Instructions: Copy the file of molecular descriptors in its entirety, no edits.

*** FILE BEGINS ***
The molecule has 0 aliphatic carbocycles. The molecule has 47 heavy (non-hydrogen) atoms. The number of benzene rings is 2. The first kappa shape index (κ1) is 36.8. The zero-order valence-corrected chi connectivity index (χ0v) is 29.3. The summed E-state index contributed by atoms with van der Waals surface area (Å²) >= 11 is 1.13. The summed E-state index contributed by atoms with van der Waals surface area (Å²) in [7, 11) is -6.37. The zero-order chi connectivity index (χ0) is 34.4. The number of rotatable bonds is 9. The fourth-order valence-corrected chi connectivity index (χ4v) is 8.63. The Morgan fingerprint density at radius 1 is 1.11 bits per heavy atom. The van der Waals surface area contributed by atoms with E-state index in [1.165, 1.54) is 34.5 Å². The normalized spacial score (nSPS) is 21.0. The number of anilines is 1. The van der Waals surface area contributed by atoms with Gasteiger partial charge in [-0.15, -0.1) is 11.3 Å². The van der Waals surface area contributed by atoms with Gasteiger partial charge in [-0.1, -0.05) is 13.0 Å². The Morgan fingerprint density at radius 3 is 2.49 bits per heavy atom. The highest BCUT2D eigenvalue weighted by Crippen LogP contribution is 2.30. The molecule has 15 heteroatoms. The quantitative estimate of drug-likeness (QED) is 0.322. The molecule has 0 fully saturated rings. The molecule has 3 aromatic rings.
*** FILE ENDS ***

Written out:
The molecule has 0 aliphatic carbocycles. The molecule has 47 heavy (non-hydrogen) atoms. The number of benzene rings is 2. The first kappa shape index (κ1) is 36.8. The zero-order valence-corrected chi connectivity index (χ0v) is 29.3. The summed E-state index contributed by atoms with van der Waals surface area (Å²) >= 11 is 1.13. The summed E-state index contributed by atoms with van der Waals surface area (Å²) in [7, 11) is -6.37. The zero-order chi connectivity index (χ0) is 34.4. The number of rotatable bonds is 9. The fourth-order valence-corrected chi connectivity index (χ4v) is 8.63. The Morgan fingerprint density at radius 1 is 1.11 bits per heavy atom. The van der Waals surface area contributed by atoms with E-state index in [1.165, 1.54) is 34.5 Å². The normalized spacial score (nSPS) is 21.0. The number of anilines is 1. The van der Waals surface area contributed by atoms with Gasteiger partial charge in [-0.15, -0.1) is 11.3 Å². The van der Waals surface area contributed by atoms with Gasteiger partial charge in [-0.1, -0.05) is 13.0 Å². The Morgan fingerprint density at radius 3 is 2.49 bits per heavy atom. The highest BCUT2D eigenvalue weighted by Crippen LogP contribution is 2.30. The molecule has 15 heteroatoms. The quantitative estimate of drug-likeness (QED) is 0.322. The molecule has 0 fully saturated rings. The molecule has 3 aromatic rings.